All change at Hastings

— from Mark Jordan

Where there was one, now there are three! GM Vakhidov 2546, who had usurped the previous leader GM Mista 2567 on the previous day, was only able to hold his sole first place for a single night before facing tournament favourite, GM Berkes 2650, who efficiently defeated him with the White pieces. Mista. Making up for his loss on the previous day, relieved Arkell 2490 of his position at the top of the English contingent and joined Berkes on 5/6. Meanwhile, GM Fodor 2492 [below, left], with White, beat IM Krishna 2367 in a game in which, although hard fought, he always maintained the upper hand. So we now have 3 players sharing first on 5/6 with the prospect of an exciting tussle in the final rounds.

Tamas Fodor Glenn Flear

The leading English participant is now GM Glenn Flear 2459 [above, right] who won himself a place in the chasing pack on 4.5/6 by defeating his compatriot GM Gormally 2506. Flear got off to the worst possible start in this tournament, being the victim of an upset in round 1 when he lost to FM Robin Cunningham 2205, so his rise through the rankings is a tribute to his determination. Gormally meanwhile, as he bemoans on his Twitter account, suddenly finds himself the lowest ranking English GM on 3.5/6 which shows what a slippery pole a Swiss system event can be. He will no doubt seek to remedy that unfortunate situation in the final rounds.

(16) Williams,Simon K (2439) – Anderson,John (2247) [D90]
Tradewise Hastings Masters 15-16 Hastings, England (6.10), 02.01.2016
[Rudd, Jack]

1.c4 g6 2.d4 Nf6 3.Nc3 d5 4.Nf3 Bg7

5.h4!? Simon Williams’s signature move. It’s particularly effective against Grnfeld setups, overloading the knight on f6 as it does.5…c6 6.Bg5 Nbd7 7.cxd5 Nxd5 8.h5 Nxc3 9.bxc3 Qa5 10.Bd2 Qd5 11.Rh4!? An unusual way to get the e2-e4 advance in, but it seems to work. 11…e5 12.e4 Qd6 13.Qb3 a5 14.a4 Bf6 15.Rh1 Qe7 16.Bc4

16…0-0? A classic case of “castling into it”. Williams now whips up a ferocious attack. 17.hxg6 hxg6 18.Rh6 Kg7 19.0-0-0 b5 20.axb5 cxb5 21.Bd5 Rb8 22.Rdh1 b4

23.Ng5! Bxg5? [23…bxc3 is the only move to give some hope of survival, although it’s still going to leave black with a worse ending: 24.Qxc3 exd4 25.Ne6+ fxe6 26.Rh7+ Kg8 27.Rxe7 dxc3 28.Bxe6+ Rf7 29.Rxf7 cxd2+ 30.Kxd2 Nc5 31.Rb7+ Bxe6 32.Rxb8+]24.Rh7+ Kf6 25.Bxg5+ Kxg5 26.c4! A lovely little quiet move, bringing the queen into the attack. Black has no defence. 26…Qd8 27.Qg3+ Kf6 28.Qh4+ g5 29.Qh6+ Ke7 30.Qe6# 1-0

(17) Rudd,Jack (2255) – Eggleston,David J (2396) [E25]
Tradewise Hastings Masters 15-16 Hastings, England (6.11), 02.01.2016
[Rudd, Jack]

1.d4 Nf6 2.c4 e6 3.Nc3 Bb4 4.f3 d5 5.a3 Bxc3+ 6.bxc3 c5 7.cxd5 Nxd5 8.Qd3 0-0 9.e4 Ne7 10.Be3 Qa5 11.Qd2 [11.Kf2 f5 is unclear, but I didn’t like the look of it.] 11…Rd8 12.Bd3 Nbc6 13.Ne2 b6

14.Ra2!? My signature move is here for purely defensive purposes: I need to be able to defend d2 so I can castle. 14…Ba6 15.Bxa6[15.0-0? cxd4 16.cxd4 Bxd3 17.Qxd3 Nb4] 15…Qxa6 16.0-0 Rd7 I didn’t like the look of this position; black was going to invade on c4 with a queen or a knight, and a queenside pawn was almost certainly going to drop off. Time to make vague threats on the kingside and hope they do something. 17.Qe1 Qc4 18.Rd2 Rad8 19.Qg3 Kh8 20.Rfd1 Qb3 21.Kf2 Qxa3 22.h4!? Na5

23.dxc5 Before …Nc4 renders my position horrible to play. 23…Rxd2 24.Rxd2 Rxd2 25.Qb8+ Ng8 26.Bxd2 Qxc5+ 27.Be3 Qe7 I have some minor compensation. But a pawn is a pawn! 28.g3 e5 29.Qc8 Qe6 30.Qa6 Nc6 31.c4 f5 32.exf5 Qxf5 33.Qb5 [33.Qb7 Nge7 34.c5 is a possibility. I may be able to exchange off enough pawns to draw this.] 33…Nge7 34.c5 e4 35.f4 Qh5 The position has turned in black’s favour over the last few moves; the invasion on f3 will be very powerful. 36.Ke1 h6 37.Qc4 Qf3 38.Bg1 e3 39.cxb6 axb6 40.Qe6??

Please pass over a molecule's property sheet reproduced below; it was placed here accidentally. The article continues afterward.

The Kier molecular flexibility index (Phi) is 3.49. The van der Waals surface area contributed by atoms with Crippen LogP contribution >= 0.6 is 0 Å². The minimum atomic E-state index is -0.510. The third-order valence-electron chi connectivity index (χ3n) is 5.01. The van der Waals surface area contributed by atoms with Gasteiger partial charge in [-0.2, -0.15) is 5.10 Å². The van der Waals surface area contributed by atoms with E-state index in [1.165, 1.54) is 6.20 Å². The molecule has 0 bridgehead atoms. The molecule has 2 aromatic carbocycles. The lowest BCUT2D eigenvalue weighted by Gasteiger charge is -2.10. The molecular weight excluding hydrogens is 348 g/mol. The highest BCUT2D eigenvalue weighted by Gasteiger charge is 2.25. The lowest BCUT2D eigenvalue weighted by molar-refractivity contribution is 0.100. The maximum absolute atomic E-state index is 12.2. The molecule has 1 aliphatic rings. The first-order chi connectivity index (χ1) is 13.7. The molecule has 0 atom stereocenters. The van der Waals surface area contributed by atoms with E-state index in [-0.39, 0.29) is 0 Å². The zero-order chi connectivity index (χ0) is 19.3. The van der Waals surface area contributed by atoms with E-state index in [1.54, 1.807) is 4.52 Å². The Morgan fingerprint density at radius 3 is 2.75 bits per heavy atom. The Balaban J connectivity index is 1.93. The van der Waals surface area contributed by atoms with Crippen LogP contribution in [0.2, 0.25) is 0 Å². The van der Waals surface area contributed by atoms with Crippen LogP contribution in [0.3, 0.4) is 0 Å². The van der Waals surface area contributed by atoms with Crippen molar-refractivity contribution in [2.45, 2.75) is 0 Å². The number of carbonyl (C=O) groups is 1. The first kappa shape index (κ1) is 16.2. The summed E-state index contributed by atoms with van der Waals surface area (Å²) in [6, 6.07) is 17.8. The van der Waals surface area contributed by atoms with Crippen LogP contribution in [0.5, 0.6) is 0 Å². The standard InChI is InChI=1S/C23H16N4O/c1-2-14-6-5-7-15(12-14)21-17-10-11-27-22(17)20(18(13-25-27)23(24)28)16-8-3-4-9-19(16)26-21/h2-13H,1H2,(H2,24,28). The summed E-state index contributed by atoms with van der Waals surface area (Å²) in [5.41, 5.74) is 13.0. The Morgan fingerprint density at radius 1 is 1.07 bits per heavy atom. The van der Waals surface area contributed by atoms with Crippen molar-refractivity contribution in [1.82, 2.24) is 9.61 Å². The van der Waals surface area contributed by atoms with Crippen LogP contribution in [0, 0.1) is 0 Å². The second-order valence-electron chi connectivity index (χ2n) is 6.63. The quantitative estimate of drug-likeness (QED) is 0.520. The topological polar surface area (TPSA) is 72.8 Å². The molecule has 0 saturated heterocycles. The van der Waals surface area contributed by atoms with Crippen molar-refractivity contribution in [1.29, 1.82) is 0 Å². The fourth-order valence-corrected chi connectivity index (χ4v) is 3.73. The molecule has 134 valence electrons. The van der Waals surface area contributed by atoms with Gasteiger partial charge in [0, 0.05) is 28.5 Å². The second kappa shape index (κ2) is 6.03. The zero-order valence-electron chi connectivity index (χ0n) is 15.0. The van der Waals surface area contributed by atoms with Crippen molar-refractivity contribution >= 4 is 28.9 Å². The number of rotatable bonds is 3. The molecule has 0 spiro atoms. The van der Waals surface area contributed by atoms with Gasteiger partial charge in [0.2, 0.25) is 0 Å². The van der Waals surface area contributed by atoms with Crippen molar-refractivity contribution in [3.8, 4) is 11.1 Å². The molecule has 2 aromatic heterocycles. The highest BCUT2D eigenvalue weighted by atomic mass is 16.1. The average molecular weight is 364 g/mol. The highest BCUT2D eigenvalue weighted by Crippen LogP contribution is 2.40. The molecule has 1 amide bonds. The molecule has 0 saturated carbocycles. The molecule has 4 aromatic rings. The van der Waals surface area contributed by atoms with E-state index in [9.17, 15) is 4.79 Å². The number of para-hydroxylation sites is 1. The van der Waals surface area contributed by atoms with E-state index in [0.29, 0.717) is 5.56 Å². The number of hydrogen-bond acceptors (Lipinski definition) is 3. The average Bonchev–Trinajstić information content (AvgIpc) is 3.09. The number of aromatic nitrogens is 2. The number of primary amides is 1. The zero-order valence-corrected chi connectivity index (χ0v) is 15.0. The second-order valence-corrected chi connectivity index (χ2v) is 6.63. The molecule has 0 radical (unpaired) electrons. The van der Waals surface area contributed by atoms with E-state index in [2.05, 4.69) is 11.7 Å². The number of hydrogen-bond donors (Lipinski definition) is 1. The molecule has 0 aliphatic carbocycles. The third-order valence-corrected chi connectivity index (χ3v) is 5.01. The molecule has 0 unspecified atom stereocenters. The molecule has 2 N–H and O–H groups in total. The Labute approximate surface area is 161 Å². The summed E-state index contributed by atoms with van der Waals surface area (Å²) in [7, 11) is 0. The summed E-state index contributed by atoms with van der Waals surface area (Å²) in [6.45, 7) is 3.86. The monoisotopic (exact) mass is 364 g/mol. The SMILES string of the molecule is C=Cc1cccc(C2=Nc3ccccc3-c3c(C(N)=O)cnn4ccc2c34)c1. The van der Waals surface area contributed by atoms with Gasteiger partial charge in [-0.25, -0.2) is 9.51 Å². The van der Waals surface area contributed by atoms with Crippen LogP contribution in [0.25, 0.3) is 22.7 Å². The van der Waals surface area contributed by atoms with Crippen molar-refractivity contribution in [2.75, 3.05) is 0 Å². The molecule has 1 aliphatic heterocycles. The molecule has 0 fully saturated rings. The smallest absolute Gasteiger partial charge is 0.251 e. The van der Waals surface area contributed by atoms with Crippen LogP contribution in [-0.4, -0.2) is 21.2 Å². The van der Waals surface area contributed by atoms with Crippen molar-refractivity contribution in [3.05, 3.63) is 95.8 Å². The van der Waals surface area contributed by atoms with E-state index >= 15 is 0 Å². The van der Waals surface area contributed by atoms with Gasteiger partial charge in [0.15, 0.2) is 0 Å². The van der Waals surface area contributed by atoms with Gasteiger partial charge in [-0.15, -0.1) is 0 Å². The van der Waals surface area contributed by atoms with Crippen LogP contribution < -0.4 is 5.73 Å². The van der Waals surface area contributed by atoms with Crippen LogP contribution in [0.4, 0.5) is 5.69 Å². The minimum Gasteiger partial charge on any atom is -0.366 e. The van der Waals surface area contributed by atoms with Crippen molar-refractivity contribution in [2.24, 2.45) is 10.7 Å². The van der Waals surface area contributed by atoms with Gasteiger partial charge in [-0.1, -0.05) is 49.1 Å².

40…Qxe2+! Ouch. The resulting piece-down ending is almost certainly lost, although there are some drawn positions I can try for.41.Kxe2 Nd4+ 42.Kxe3 Nxe6 43.Ke4 Nc5+ 44.Ke5 Kg8 45.f5 Kf7 46.g4 Nc8 47.g5

47…h5! Making sure I can’t exchange off all the pawns. 48.g6+ Ke7 49.Kf4 Nd7 50.Bd4 Nf6 51.Ke5 Nd6 52.Bc3 Nc4+ 53.Kd4 b5 54.Bb4+ Ke8 55.Bc3

55…Ne3! 56.Ke5 [56.Kxe3 Nd5+ 57.Kd4 Nxc3 58.Kxc3 Ke7 is a trivially winning pawn ending for black.] 56…Ned5 0-1

(18) Spanton,Tim R (1936) – Burrows,Martin P (2145) [D01]
Tradewise Hastings Masters 15-16 Hastings, England (6.24), 02.01.2016
[Rudd, Jack]

1.d4 Nf6 2.Nc3 The Veresov is not seen very often at this level, for reasons that will become clear later on. 2…d5 3.Bg5 c5 4.e3 Nc6 5.Be2 cxd4 6.exd4 Bf5 7.a3 e6 8.Nf3 h6 9.Bh4 Rc8 The weakness of the white pawns on b2, c2 and d4 is already obvious. 10.0-0 Bd6 11.Bd3? Allowing black a free shot at the d-pawn, which he has no hesitation in taking. 11…Bg4 12.Be2 Bxf3 13.Bxf3 Qb6 14.Bxf6 gxf6

15.Bxd5!? Looks speculative, but anything else just allows black to win a pawn with a good game. This tricky sacrifice requires careful handling by both sides. 15…exd5 16.Re1+? [16.Qg4 may be best, not allowing the king an immediate escape route to the kingside. 16…f5 17.Rfe1+ Ne7 18.Qg7 Kd7 19.Qxf7 Rcf8 is unclear, although in practice I’d rather have black.] 16…Kf8 17.Qg4[17.Nxd5 also seems inadequate: 17…Qxd4 18.Qh5 Be5] 17…Rd8 18.Rad1 Ne7 19.Qf3 Rg8 Taking advantage of the indirect defence of the f-pawn to bring the rook into play. 20.g3 f5 21.Kh1 Rg6 22.h4 Qc6 All black’s weak pawns are now defended, and the rest is easy. 23.Rd3 Rg4 24.h5 Re4 25.Rdd1 Rxe1+ 26.Rxe1 Bc7 27.Nd1 Qxc2 28.Nc3 Qd2 29.Re2 Qg5 30.Nb5 Bb6 31.Re5 a6 32.Nc3 Bxd4 0-1